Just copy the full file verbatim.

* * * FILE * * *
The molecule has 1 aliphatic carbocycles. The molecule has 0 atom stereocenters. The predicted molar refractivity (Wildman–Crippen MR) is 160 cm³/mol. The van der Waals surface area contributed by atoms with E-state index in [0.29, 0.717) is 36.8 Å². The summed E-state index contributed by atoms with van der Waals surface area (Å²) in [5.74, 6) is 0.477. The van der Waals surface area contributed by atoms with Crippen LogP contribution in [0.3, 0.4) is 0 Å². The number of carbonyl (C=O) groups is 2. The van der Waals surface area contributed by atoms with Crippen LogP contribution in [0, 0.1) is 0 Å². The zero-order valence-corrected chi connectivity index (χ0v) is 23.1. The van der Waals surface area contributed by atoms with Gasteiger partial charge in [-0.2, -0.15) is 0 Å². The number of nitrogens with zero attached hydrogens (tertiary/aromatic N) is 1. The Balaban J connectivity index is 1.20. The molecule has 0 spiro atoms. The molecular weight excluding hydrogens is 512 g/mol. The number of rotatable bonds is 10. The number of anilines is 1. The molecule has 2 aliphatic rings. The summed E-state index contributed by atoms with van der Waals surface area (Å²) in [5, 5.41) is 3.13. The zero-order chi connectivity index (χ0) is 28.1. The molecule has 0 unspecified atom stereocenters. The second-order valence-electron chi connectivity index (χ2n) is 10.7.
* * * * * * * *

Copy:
The molecule has 1 aliphatic carbocycles. The molecule has 0 atom stereocenters. The predicted molar refractivity (Wildman–Crippen MR) is 160 cm³/mol. The van der Waals surface area contributed by atoms with E-state index in [0.29, 0.717) is 36.8 Å². The summed E-state index contributed by atoms with van der Waals surface area (Å²) in [5.74, 6) is 0.477. The van der Waals surface area contributed by atoms with Crippen LogP contribution in [0.3, 0.4) is 0 Å². The number of carbonyl (C=O) groups is 2. The van der Waals surface area contributed by atoms with Crippen LogP contribution in [0, 0.1) is 0 Å². The zero-order valence-corrected chi connectivity index (χ0v) is 23.1. The van der Waals surface area contributed by atoms with Gasteiger partial charge in [-0.2, -0.15) is 0 Å². The number of nitrogens with zero attached hydrogens (tertiary/aromatic N) is 1. The Balaban J connectivity index is 1.20. The molecule has 0 spiro atoms. The molecular weight excluding hydrogens is 512 g/mol. The number of rotatable bonds is 10. The number of anilines is 1. The molecule has 2 aliphatic rings. The summed E-state index contributed by atoms with van der Waals surface area (Å²) in [5, 5.41) is 3.13. The zero-order chi connectivity index (χ0) is 28.1. The molecule has 0 unspecified atom stereocenters. The second-order valence-electron chi connectivity index (χ2n) is 10.7.